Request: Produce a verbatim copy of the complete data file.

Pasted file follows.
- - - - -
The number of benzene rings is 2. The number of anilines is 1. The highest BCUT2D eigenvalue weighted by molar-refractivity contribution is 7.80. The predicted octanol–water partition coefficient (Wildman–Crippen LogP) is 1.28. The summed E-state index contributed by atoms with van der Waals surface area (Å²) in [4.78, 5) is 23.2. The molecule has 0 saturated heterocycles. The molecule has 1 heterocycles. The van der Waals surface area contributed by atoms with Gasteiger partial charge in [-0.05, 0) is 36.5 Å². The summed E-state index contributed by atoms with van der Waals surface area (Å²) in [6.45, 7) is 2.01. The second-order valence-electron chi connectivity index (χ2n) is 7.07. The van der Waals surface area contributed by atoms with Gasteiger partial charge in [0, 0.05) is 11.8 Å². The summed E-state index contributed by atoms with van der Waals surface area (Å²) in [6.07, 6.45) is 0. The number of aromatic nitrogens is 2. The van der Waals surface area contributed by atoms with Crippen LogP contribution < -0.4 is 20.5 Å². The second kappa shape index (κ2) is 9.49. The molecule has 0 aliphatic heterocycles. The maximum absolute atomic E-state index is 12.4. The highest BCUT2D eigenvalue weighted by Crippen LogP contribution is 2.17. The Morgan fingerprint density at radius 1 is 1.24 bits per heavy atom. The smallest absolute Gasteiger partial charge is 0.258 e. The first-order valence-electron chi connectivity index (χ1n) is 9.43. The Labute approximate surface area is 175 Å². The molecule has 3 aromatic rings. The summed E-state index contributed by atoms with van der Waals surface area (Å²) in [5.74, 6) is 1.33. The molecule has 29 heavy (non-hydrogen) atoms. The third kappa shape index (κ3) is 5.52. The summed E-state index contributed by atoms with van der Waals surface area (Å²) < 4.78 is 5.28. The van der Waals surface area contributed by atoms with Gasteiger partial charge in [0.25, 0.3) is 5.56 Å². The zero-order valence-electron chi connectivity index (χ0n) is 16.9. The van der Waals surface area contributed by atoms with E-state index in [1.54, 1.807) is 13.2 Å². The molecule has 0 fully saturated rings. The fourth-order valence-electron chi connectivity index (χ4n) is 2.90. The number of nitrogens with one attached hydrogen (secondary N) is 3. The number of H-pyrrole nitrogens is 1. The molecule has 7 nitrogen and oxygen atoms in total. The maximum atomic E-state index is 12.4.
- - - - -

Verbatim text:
The number of benzene rings is 2. The number of anilines is 1. The highest BCUT2D eigenvalue weighted by molar-refractivity contribution is 7.80. The predicted octanol–water partition coefficient (Wildman–Crippen LogP) is 1.28. The summed E-state index contributed by atoms with van der Waals surface area (Å²) in [4.78, 5) is 23.2. The molecule has 0 saturated heterocycles. The molecule has 1 heterocycles. The van der Waals surface area contributed by atoms with Gasteiger partial charge in [-0.05, 0) is 36.5 Å². The summed E-state index contributed by atoms with van der Waals surface area (Å²) in [6.45, 7) is 2.01. The second-order valence-electron chi connectivity index (χ2n) is 7.07. The van der Waals surface area contributed by atoms with Gasteiger partial charge in [0, 0.05) is 11.8 Å². The summed E-state index contributed by atoms with van der Waals surface area (Å²) in [6.07, 6.45) is 0. The number of aromatic nitrogens is 2. The van der Waals surface area contributed by atoms with Crippen LogP contribution < -0.4 is 20.5 Å². The second kappa shape index (κ2) is 9.49. The molecule has 0 aliphatic heterocycles. The maximum absolute atomic E-state index is 12.4. The highest BCUT2D eigenvalue weighted by Crippen LogP contribution is 2.17. The Morgan fingerprint density at radius 1 is 1.24 bits per heavy atom. The smallest absolute Gasteiger partial charge is 0.258 e. The first-order valence-electron chi connectivity index (χ1n) is 9.43. The Labute approximate surface area is 175 Å². The molecule has 3 aromatic rings. The summed E-state index contributed by atoms with van der Waals surface area (Å²) in [5.74, 6) is 1.33. The molecule has 29 heavy (non-hydrogen) atoms. The third kappa shape index (κ3) is 5.52. The summed E-state index contributed by atoms with van der Waals surface area (Å²) < 4.78 is 5.28. The van der Waals surface area contributed by atoms with Gasteiger partial charge in [0.25, 0.3) is 5.56 Å². The zero-order valence-electron chi connectivity index (χ0n) is 16.9. The van der Waals surface area contributed by atoms with E-state index in [1.54, 1.807) is 13.2 Å². The molecule has 0 fully saturated rings. The fourth-order valence-electron chi connectivity index (χ4n) is 2.90. The number of nitrogens with one attached hydrogen (secondary N) is 3. The number of H-pyrrole nitrogens is 1. The molecule has 7 nitrogen and oxygen atoms in total. The maximum atomic E-state index is 12.4.